Truck drivers have a significant responsibility to themselves and all others
on the road. They keep everyone safe when they follow regulations, including
the Hours of Service rules that dictate how long a truck driver can work
or drive before he or she must take a break.
These regulations are in place for the safety of all individuals on the
road: you, other drivers, and the truck driver. Unfortunately, when a
driver violates the Hours of Service regulation, it results in drowsy
driving and can lead to significant harm.
What is the Hours of Service Regulation?
The Hours of Service regulation determines how long truck drivers in passenger-carrying
big rigs and property-carrying semi-trucks can work and drive before they
must take a break. Depending on the type of cargo (passenger or property),
truck drivers cannot exceed 14 or 15 hours of work.
Passenger-carrying drivers cannot work more than 15 hours, and they may
not drive more than 10 hours without taking an 8-hour off-duty period.
Property-carrying drivers can only work 14 hours, but they can drive for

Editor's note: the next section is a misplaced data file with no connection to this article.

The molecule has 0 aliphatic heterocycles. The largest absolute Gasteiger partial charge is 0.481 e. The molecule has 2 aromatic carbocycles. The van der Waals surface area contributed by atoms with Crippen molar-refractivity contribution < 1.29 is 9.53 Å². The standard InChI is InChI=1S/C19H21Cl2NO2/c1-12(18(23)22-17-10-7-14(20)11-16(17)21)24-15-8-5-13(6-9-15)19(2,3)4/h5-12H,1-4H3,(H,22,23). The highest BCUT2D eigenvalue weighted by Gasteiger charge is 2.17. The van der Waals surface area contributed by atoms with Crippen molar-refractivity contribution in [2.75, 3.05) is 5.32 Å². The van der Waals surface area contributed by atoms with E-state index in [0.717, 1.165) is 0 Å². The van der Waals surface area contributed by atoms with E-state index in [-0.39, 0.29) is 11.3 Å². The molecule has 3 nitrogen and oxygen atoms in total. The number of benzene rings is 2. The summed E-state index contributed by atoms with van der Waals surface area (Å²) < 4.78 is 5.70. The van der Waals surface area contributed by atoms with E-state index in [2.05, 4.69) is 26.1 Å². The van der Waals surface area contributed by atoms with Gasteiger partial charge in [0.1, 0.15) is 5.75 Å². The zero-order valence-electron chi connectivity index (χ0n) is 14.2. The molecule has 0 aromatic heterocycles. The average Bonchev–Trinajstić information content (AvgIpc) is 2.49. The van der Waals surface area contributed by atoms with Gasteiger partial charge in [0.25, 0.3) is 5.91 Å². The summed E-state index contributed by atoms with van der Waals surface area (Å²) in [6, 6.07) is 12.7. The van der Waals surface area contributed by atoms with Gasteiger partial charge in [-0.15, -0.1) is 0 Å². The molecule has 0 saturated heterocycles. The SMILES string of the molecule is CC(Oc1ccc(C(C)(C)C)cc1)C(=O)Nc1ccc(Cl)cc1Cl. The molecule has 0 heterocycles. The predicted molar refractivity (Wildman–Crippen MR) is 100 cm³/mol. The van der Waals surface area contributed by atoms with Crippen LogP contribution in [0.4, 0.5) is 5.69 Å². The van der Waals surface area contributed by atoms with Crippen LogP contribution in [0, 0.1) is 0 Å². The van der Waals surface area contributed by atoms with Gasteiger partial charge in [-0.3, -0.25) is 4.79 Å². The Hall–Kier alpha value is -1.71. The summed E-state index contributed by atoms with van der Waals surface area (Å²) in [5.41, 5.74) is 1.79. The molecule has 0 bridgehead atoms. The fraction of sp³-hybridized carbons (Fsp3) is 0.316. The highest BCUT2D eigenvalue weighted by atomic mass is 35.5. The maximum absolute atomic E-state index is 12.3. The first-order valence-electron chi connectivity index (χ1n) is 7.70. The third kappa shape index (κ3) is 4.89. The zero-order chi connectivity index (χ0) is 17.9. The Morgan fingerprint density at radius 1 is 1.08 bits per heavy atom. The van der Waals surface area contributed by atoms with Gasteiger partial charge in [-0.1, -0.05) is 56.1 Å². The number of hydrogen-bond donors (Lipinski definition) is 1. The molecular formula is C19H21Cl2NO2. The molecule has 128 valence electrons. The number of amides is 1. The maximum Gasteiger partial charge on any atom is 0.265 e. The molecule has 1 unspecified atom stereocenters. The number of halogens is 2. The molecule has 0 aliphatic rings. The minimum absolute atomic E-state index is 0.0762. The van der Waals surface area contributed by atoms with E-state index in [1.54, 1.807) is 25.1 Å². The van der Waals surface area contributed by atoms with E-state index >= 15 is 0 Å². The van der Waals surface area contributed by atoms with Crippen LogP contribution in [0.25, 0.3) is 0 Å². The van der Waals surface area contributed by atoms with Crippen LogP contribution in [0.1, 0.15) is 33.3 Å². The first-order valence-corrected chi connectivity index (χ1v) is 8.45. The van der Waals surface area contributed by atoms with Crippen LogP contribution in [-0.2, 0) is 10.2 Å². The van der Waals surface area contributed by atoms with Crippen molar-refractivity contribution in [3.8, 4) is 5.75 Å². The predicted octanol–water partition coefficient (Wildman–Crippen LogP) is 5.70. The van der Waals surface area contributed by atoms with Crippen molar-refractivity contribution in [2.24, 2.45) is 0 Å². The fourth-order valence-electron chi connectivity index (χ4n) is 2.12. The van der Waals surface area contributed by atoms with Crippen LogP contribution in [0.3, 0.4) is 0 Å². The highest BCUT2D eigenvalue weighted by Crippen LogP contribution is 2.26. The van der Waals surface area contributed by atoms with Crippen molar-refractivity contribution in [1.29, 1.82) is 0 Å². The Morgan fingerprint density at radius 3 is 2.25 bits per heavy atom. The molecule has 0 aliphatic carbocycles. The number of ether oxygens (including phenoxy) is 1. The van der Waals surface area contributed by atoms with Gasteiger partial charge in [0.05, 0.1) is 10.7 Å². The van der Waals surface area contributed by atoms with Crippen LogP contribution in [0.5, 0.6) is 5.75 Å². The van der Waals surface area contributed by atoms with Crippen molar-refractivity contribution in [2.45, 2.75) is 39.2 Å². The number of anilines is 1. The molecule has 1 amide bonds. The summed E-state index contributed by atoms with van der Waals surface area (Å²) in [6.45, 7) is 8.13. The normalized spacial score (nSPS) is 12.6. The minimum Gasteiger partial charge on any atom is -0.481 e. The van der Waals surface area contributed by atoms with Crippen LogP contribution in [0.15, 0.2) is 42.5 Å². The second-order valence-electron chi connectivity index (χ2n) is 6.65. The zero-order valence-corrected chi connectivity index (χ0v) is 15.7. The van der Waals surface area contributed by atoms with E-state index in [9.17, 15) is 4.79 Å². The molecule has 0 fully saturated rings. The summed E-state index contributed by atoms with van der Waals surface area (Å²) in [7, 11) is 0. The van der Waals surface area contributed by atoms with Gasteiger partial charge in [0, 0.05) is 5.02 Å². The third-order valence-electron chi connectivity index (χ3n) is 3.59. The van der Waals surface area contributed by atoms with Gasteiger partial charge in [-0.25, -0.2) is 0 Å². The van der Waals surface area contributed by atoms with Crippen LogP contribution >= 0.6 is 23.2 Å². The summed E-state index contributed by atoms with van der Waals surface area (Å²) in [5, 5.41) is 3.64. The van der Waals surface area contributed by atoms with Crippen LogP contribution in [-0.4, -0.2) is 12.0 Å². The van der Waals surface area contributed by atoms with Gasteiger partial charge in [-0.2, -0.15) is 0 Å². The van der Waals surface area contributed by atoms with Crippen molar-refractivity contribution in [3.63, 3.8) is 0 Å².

11 hours within that time if they’re coming off a 10-hour off-duty period.
How Bad is Drowsy Driving?
Drowsy driving can be just as damaging as drunk driving. The constant battle
to stay awake can cause truck drivers to experience a decrease in focus,
slower reaction time, and more. Drowsy drivers don’t have the same
decision-making abilities they do while they are fully awake.
Whenever a truck driver is drowsy, he or she can cause a large collision.
Drowsy driving is a negligent act, and the driver may be subject to a
lawsuit. If you suffer injuries, you can hold the driver accountable and
potentially the trucking company if they encourage the driver to work
beyond the Hours of Service regulation.
At The Stewart Law Firm, our Austin truck accident attorneys are ready
to help you. We’ll investigate the potential causes of your injuries
and work to hold the liable parties accountable. Let us be your guide
throughout the entire process.
Call us today at (512) 942-2372.